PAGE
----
Either of those would be tricky - for me, that is. It would be hard to find them if they didn't want to be found. Of course, I had forever to look. If you had forever, you could check out every single piece of straw in the haystack, one by one, to see if it was the needle.
Right now, I wouldn't mind dismantling a haystack. At least that would be something to do. I hated knowing that I could be losing my chance. Giving the bloodsuckers the time to escape, if that was their plan.
We could go tonight. We could kill every one of them that we could find.
I liked that plan because I knew Edward well enough to know that, if I killed any one of his coven, I would get my chance at him, too. He'd come for revenge. And I'd give it to him - I wouldn't let my brothers take him down as a pack. It would be just him and me. May the better man win.
But Sam wouldn't hear of it. We're not going to break the treaty. Let them make the breach. Just because we had no proof that the Cullens had done anything wrong. Yet. You had to add the yet, because we all knew it was inevitable. Bella was either coming back one of them, or not coming back. Either way, a human life had been lost. And that meant game on.
In the other room, Paul brayed like a mule. Maybe he'd switched to a comedy. Maybe the commercial was funny. Whatever. It grated on my nerves.
I thought about breaking his nose again. But it wasn't Paul I wanted to fight with. Not really.
I tried to listen to other sounds, the wind in the trees, it wasn't the same, not through human ears. There were a million voices in the wind that I couldn't hear in this body.
But these ears were sensitive enough. I could hear past the trees, to the road, the sounds of the cars coming around that last bend where you could finally see the beach - the vista of the islands and the rocks and the big blue ocean stretching to the horizon. The La Push cops liked to hang out right around there. Tourists never noticed the reduced speed limit sign on the other side of the road.
I could hear the voices outside the souvenir shop on the beach. I could hear the cowbell clanging as the door opened and closed. I could hear Embry's mom at the cash register, printing out a receipt.
I could hear the tide raking across the beach rocks. I could hear the kids squeal as the icy water rushed in too fast for them to get out of the way. I could hear the moms complain about the wet clothes. And I could hear a familiar voice....
I was listening so hard that the sudden burst of Paul's donkey laugh made me jump half off the bed.
"Get out of my house," I grumbled. Knowing he wouldn't pay any attention, I followed my own advice. I wrenched open my window and climbed out the back way so that I wouldn't see Paul again. It would be
too tempting. I knew I would hit him again, and Rachel was going to be pissed enough already. She'd see the blood on his shirt, and she'd blame me right away without waiting for proof. Of course, she'd be right, but still.
I paced down to the shore, my fists in my pockets. Nobody looked at me twice when I went through the dirt lot by First Beach. That was one nice thing about summer - no one cared if you wore nothing but shorts.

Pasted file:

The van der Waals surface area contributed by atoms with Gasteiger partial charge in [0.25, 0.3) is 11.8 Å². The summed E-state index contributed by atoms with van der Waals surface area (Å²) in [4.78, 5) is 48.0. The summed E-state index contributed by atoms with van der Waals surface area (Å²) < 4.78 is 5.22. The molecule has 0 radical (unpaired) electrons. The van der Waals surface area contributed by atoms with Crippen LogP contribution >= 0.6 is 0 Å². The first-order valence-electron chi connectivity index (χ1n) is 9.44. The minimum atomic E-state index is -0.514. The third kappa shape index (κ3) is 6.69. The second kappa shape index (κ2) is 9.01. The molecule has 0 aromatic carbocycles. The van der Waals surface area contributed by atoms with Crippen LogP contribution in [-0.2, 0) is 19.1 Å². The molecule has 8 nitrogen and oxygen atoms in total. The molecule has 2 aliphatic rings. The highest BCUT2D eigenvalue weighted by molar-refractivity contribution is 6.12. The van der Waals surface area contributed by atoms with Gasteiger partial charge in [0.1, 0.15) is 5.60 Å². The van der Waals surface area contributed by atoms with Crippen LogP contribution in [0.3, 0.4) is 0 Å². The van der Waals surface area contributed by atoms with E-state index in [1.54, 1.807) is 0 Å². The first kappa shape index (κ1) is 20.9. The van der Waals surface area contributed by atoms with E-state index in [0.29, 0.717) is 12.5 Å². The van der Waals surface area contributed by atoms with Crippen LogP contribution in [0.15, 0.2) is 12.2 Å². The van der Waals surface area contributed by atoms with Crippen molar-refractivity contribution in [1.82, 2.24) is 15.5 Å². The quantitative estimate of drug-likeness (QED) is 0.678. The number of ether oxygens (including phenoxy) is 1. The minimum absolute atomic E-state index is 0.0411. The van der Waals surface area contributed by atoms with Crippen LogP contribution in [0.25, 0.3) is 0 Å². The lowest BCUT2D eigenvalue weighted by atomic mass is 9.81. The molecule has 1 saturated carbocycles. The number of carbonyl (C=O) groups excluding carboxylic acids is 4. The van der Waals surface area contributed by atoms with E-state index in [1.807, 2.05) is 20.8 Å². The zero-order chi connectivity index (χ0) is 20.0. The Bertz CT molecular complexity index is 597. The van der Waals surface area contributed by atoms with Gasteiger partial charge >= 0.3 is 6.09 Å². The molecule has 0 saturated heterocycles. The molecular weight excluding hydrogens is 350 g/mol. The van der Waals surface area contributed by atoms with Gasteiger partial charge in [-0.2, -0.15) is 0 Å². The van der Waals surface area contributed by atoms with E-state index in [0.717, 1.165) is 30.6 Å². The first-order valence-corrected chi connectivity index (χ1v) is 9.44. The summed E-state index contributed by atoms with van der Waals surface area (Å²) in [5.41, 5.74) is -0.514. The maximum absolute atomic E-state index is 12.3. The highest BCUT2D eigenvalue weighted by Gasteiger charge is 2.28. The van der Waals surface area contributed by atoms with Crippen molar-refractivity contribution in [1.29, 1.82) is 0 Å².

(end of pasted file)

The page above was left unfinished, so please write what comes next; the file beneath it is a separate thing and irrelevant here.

I followed the familiar voice I'd heard and found Quil easy enough. He was on the south end of the crescent, avoiding the bigger part of the tourist crowd. He kept up a constant stream of warnings.
"Keep out of the water, Claire. C'mon. No, don't. Oh! Nice, kid. Seriously, do you want Emily to yell at me? I'm not bringing you back to the beach again if you don't - Oh yeah? Don't - ugh. You think that's funny, do you? Hah! Who's laughing now, huh?"
He had the giggling toddler by the ankle when I reached them. She had a bucket in one hand, and her jeans were drenched. He had a huge wet mark down the front of his t-shirt.
"Five bucks on the baby girl," I said.
Claire squealed and threw her bucket at Quil's knees. "Down, down!"
He set her carefully on her feet and she ran to me. She wrapped her arms around my leg.
"How's it going, Claire?"
She giggled. "Qwil aaaaawl wet now."
"I can see that. Where's your mama?"
"Gone, gone, gone," Claire sang, "Cwaire pway wid Qwil aaaawl day. Cwaire nebber gowin home." She let go of me and ran to Quil. He scooped her up and slung her onto his shoulders.
"Sounds like somebody's hit the terrible twos."
"Threes actually," Quil corrected. "You missed the party. Princess theme. She made me wear a crown, and then Emily suggested they all try out her new play makeup on me."
"Wow, I'm really sorry I wasn't around to see that."
"Don't worry, Emily has pictures. Actually, I look pretty hot."
"You're such a patsy."
Quil shrugged. "Claire had a great time. That was the point."
I rolled my eyes. It was hard being around imprinted people. No matter what stage they were in - about
to tie the knot like Sam or just a much-abused nanny like Quil - the peace and certainty they always radiated was downright puke-inducing.
Claire squealed on his shoulders and pointed at the ground. "Pity wock, Qwil! For me, for me!"
"Which one, kiddo? The red one?"
Quil dropped to his knees - Claire screamed and pulled his hair like a horse's reigns.
"This blue one?"
"No, no, no...," the little girl sang, thrilled with her new game.
The weird part was, Quil was having just as much fun as she was. He didn't have that face on that so many of the tourist dads and moms were wearing - the when-is-nap-time? face. You never saw a real parent so jazzed to play whatever stupid kiddie sport their rugrat could think up. I'd seen Quil play peekaboo for an hour straight without getting bored.